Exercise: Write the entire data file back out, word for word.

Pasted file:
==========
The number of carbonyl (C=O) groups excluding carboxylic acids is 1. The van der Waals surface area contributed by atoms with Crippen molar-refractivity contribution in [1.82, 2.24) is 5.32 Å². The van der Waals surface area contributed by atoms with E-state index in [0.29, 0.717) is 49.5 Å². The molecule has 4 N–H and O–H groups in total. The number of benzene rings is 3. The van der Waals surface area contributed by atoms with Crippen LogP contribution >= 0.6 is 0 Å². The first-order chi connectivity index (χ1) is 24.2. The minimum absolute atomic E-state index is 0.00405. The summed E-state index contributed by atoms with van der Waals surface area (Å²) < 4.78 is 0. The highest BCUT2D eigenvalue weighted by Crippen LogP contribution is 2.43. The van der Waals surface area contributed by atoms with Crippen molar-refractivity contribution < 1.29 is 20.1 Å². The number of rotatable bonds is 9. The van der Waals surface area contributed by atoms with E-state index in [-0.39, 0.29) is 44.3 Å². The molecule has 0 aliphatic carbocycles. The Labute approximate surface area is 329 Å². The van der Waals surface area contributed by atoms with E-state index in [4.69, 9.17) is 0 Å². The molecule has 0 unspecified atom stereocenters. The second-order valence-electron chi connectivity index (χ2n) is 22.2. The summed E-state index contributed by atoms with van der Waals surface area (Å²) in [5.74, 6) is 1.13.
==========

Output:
The number of carbonyl (C=O) groups excluding carboxylic acids is 1. The van der Waals surface area contributed by atoms with Crippen molar-refractivity contribution in [1.82, 2.24) is 5.32 Å². The van der Waals surface area contributed by atoms with E-state index in [0.29, 0.717) is 49.5 Å². The molecule has 4 N–H and O–H groups in total. The number of benzene rings is 3. The van der Waals surface area contributed by atoms with Crippen LogP contribution >= 0.6 is 0 Å². The first-order chi connectivity index (χ1) is 24.2. The minimum absolute atomic E-state index is 0.00405. The summed E-state index contributed by atoms with van der Waals surface area (Å²) < 4.78 is 0. The highest BCUT2D eigenvalue weighted by Crippen LogP contribution is 2.43. The van der Waals surface area contributed by atoms with Crippen molar-refractivity contribution < 1.29 is 20.1 Å². The number of rotatable bonds is 9. The van der Waals surface area contributed by atoms with E-state index in [-0.39, 0.29) is 44.3 Å². The molecule has 0 aliphatic carbocycles. The Labute approximate surface area is 329 Å². The van der Waals surface area contributed by atoms with E-state index in [4.69, 9.17) is 0 Å². The molecule has 0 unspecified atom stereocenters. The second-order valence-electron chi connectivity index (χ2n) is 22.2. The summed E-state index contributed by atoms with van der Waals surface area (Å²) in [5.74, 6) is 1.13.